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Chinese, Overseas

(2,208 words)

Author(s): Mittag, Achim
1. OverviewThe term Overseas Chinese (Chinese huaqiao[11. 26–30]) denotes in general people of Chinese background who live outside China (the People’s Republic, Hong Kong, and Macao) and Taiwan, whether temporarily or permanently, or families that have done so over many generations, displaying sometimes strong ethnic and cultural assimilation and correspondingly loose ties with the Chinese homeland. The imprecision of the term is further exaggerated in that it refers to a variety of patterns of emigra…
Date: 2019-10-14

Grand Canal (China)

(818 words)

Author(s): Mittag, Achim
1. European perceptions and reporting In early modern perceptions and reporting of China, the Grand Canal, the longest artificial waterway in the world, was ranked second only to the Great Wall among manmade structures. Enlightenment-era historians affirmed that the canal “overshadows everything that one might call wondrous of this nature in Europe” [1. 17]. Marco Polo had already told of the wide, deep canals that connected rivers and lakes and that themselves seemed like a great river [4. 312]. Yet information about the Grand Canal in European reports was for the mo…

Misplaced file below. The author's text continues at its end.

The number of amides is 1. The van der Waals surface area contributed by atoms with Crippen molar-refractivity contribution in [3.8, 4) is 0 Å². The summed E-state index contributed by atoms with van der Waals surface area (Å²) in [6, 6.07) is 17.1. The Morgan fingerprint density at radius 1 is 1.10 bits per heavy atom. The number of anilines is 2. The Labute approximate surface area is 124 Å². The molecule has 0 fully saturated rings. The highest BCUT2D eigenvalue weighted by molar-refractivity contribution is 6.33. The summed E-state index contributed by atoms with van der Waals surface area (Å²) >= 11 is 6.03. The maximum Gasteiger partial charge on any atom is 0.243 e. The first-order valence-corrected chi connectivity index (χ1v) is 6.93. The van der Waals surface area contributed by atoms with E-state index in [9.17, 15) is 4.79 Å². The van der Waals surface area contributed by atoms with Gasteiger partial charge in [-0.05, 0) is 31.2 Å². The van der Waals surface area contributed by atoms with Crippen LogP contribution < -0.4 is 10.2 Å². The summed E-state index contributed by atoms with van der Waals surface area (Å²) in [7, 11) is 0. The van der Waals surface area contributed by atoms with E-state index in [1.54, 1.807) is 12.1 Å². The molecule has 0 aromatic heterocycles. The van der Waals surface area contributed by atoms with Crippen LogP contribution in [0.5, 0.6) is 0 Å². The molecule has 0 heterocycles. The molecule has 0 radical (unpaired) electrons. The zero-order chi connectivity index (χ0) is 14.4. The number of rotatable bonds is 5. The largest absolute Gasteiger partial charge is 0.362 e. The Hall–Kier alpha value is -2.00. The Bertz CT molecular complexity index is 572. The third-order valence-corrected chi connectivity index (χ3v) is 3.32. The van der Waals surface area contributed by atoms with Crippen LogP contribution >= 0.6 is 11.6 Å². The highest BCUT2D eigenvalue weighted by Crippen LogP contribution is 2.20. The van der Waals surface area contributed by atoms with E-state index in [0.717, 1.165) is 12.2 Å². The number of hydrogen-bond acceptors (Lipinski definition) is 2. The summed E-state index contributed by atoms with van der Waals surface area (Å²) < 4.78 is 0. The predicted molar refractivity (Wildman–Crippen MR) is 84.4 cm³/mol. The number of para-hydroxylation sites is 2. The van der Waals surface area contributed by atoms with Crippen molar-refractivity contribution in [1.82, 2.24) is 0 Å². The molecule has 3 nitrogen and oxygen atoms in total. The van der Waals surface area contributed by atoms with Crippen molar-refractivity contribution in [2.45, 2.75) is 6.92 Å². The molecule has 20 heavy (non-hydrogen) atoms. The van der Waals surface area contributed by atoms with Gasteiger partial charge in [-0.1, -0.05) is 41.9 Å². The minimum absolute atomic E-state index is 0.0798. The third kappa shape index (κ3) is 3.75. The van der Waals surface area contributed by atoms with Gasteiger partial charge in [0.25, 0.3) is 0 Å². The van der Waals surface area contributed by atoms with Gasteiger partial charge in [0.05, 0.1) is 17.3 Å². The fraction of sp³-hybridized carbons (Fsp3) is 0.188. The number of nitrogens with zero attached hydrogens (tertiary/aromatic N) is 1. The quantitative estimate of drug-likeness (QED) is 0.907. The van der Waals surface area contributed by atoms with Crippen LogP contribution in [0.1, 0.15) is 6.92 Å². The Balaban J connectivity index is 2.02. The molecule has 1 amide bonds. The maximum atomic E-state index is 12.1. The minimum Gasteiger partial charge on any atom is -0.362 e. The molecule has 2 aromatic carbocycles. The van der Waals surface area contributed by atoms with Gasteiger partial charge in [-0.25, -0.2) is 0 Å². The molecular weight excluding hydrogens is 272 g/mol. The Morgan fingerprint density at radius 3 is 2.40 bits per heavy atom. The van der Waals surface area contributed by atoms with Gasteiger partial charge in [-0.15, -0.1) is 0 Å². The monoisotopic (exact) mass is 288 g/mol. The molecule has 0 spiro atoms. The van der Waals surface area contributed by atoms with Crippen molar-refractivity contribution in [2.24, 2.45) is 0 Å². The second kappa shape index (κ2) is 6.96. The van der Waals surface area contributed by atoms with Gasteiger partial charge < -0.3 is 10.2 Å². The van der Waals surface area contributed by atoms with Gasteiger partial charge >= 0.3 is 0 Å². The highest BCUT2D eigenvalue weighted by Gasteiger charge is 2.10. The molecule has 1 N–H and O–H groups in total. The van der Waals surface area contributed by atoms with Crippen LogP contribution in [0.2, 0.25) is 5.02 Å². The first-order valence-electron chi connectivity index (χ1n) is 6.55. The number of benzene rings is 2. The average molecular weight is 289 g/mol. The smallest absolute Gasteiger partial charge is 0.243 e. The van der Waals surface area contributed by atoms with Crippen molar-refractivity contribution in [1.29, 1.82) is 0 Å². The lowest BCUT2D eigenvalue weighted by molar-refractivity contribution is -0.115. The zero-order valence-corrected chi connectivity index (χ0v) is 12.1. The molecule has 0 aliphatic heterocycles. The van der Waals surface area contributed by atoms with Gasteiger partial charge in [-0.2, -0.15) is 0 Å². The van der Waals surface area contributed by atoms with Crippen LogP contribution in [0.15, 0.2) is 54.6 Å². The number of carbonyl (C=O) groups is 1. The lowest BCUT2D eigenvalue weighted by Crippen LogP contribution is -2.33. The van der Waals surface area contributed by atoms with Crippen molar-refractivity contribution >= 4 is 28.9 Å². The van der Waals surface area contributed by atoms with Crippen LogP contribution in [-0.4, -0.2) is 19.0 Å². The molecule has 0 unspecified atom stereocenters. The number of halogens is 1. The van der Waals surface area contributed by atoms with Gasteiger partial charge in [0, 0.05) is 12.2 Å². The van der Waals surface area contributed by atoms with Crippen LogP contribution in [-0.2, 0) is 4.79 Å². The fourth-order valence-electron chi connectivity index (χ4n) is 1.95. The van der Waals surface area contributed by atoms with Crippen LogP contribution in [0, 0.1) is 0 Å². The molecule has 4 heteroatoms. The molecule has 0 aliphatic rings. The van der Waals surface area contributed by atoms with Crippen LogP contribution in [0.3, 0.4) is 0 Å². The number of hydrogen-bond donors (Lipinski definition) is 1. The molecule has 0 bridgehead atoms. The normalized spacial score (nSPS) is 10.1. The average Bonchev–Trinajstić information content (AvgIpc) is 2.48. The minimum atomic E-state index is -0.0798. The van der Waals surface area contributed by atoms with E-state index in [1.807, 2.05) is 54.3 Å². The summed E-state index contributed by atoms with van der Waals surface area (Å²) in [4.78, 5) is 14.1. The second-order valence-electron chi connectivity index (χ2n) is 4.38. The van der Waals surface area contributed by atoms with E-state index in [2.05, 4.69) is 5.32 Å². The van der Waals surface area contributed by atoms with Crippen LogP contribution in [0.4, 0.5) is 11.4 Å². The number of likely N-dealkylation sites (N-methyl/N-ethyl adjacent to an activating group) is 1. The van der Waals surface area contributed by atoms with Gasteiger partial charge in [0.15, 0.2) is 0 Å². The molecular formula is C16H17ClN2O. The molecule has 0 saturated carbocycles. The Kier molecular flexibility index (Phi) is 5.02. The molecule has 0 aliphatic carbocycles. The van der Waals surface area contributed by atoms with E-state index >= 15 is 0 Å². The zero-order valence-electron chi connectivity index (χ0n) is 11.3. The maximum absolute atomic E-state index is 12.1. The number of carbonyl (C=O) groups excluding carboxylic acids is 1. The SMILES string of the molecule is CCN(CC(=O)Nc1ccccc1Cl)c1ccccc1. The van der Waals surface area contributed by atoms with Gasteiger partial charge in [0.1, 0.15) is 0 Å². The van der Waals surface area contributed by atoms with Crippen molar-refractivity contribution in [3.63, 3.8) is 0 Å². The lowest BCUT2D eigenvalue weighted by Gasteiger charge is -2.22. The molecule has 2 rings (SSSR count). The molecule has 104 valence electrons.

Date: 2019-10-14


(1,021 words)

Author(s): Mittag, Achim